Folder 3A

Folder 3A:  Reprints of periodical articles

Scope and Content

The War Relocation Authority, in addition to authoring studies and surveys of conditions at relocation centers (see Box 4), appears to have also assembled, reprinted, and published articles from various journals, magazines, as well as newspapers. This folder contains the reprints of such articles.
In terms of newspaper reprints, this folder contains publications from every region of the country, including San Francisco Chronicle, Tribune (Minneapolis, Minnesota), Banner (Nashville, Tennessee), Honolulu Star-Bulletin, Salt Lake Tribune, Gazette (Cedar Rapids, Iowa), Democrat and Chronicle (Rochester, New York), and many more.
A group of newspaper reprints are devoted to the Hood River incident. In December 1942, the Hood River (Oregon) post of the American Legion removed the names of 16 Nisei soldiers from the post's roll of honor. The move sparked protests across the country; the resulting newspaper articles as well as editorials are part of this collection.
In all, this folder contains approximately 240 reprints of newspaper articles.
In terms of journal and magazine reprints, this folder contains 27 articles; the formats include pamphlets and newsletters, varying in lengths from 8 to 20 pages. The following is a list of the articles.
  • "Japanese Americans in Hawaii: The Story Behind the Nisei Combat Teams". Reprinted by special permission of Harper's Magazine. 1943.
  • Morimitsu, George. "These Are Our Parents". Reprinted by permission from the October, 1943, issue of Asia and the Americas.
  • "A voice that must be heard". Subtext: "Extracts from statements, regarding Americans of Japanese Ancestry, by: President Roosevelt, Hon. Henry L. Stimson, Hon. Joseph C. Grew, J. Edgar Hoover, Paul V. McNutt and others".
  • Malcolm, Roy. "Evacuation of the Japanese". Reprinted from The World Affairs Interpreter, January, 1943.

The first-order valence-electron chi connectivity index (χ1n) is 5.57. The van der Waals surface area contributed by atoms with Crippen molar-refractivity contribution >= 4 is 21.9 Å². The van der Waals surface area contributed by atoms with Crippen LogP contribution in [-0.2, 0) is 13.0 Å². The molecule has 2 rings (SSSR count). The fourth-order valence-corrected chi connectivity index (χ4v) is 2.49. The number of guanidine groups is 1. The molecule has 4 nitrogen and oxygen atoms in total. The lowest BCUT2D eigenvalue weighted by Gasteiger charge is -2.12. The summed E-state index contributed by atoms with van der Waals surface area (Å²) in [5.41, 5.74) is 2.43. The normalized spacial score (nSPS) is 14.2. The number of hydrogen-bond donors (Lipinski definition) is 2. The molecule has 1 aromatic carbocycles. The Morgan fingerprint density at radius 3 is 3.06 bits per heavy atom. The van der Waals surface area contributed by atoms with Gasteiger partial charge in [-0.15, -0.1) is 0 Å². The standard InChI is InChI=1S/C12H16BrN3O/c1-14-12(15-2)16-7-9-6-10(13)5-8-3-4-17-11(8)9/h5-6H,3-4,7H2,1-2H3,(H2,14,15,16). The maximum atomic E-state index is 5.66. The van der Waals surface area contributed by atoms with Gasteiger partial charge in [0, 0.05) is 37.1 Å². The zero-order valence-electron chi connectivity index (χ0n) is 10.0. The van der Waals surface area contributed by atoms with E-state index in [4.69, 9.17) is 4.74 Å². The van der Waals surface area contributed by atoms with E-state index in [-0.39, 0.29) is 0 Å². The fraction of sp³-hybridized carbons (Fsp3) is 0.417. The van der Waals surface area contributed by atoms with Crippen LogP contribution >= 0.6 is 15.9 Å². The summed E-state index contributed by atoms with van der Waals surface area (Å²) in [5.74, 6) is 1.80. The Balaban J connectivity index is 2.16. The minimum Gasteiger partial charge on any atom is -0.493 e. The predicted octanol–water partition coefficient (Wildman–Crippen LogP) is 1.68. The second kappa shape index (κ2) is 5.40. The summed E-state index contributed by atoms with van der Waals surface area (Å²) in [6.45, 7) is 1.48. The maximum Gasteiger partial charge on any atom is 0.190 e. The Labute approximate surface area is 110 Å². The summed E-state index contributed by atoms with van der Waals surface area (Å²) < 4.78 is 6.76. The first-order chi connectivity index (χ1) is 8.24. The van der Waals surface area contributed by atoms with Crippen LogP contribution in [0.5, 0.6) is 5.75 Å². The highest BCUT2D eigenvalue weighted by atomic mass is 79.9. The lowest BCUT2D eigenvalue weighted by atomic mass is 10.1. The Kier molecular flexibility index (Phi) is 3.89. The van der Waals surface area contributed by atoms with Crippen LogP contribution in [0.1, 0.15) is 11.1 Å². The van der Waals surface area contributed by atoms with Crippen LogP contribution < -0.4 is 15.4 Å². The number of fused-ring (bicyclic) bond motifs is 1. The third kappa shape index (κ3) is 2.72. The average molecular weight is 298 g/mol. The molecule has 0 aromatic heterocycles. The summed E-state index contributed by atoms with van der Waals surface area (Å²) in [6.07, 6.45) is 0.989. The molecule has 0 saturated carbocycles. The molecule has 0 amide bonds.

• Malcolm, Roy. "The Japanese Problem in California". Reprinted from The World Affairs Interpreter, April, 1942.
  • Fisher, Galen M. "A Balance Sheet on Japanese Evacuation". Subtext: "Untruths about Japanese-Americans; Our two Japanese-American Policies; Are the Evacuees being Coddled?; What Race-Baiting Costs America". Reprinted from The Christian Century of August 18 and 25, and September 1 and 8, 1943.
  • "The Displaced Japanese-Americans". Published by the American Council on Public Affairs in Washington, D.C. The text of this pamphlet originally appeared in Fortune Magazine, April 1944, under the title of "Issei, Nisei, and Kibei".
  • "Issei, Nisei, Kibei". Subtext: "Fortune Magazine reviews the program of the War Relocation Authority and the problems Created by the Evacuation from the west coast of 110,000 people of Japanese descent". Fortune, 1944.
  • Myer, Dillon S. "Democracy in Relocation". Reprinted from Common Ground, Winter, 1943.
  • Davis, Maxine. "The Truth about Jap Camps". Reprinted from Liberty, August 7, 1943.
  • Wada, Yori. "Beyond the Horizon". Reprinted from California Monthly, December, 1943. (University of California Alumni Association.)
  • Yank: The Army Weekly. August 25, 1944. Vol. 3, no. 10.
  • Casey, Gene. "G.I. Japyank". Reprinted from Collier's from the issue of August 5, 1944.
  • "Ku-Kluxism on the West Coast". Colliers, July 14, 1945.
  • "Nisei Soldiers". Collier's, March 20, 1943.
  • O'Brien, Eileen. "Making Democracy Work: Hawaii's Handling of its Japanese Problem Sets and Example for the Entire World". Reprinted with permission of the Editors of Paradise of The Pacific. Article appeared in the Holiday issue.
  • Douglas, Henry H. "American Finances Japan's 'New Order'". Reprinted from Amerasia, July 1940.
  • McWilliams, Carey. "Japanese Evacuation: Policy and Perspectives". Reprinted from Common Ground, Summer 1942.
  • McEvoy, J.P. "Our 110,000 New Boarders." Condensed for Readers Digest from The Baltimore Sunday. The Readers Digest, March 1943,Vol. 43, no. 251.
  • Clark, Blake and Oland D. Russell. "Hail Our Japanese-American GIs!" Condensed for Readers Digest from The American Mercury. The Readers Digest, July 1945.
  • Clark, Blake. "The Japanese in Hawaii". Reprinted from The New Republic, September 14, 1942.
  • Rowell, Chester. "Much Hysteria About Japanese-Americans". Reprinted from San Francisco Chronicle. Date unknown.
  • Hall, Anton L. "Letter to the editor re: Japanese Americans". Reprint from Santa Ana Register, May 17, 1943.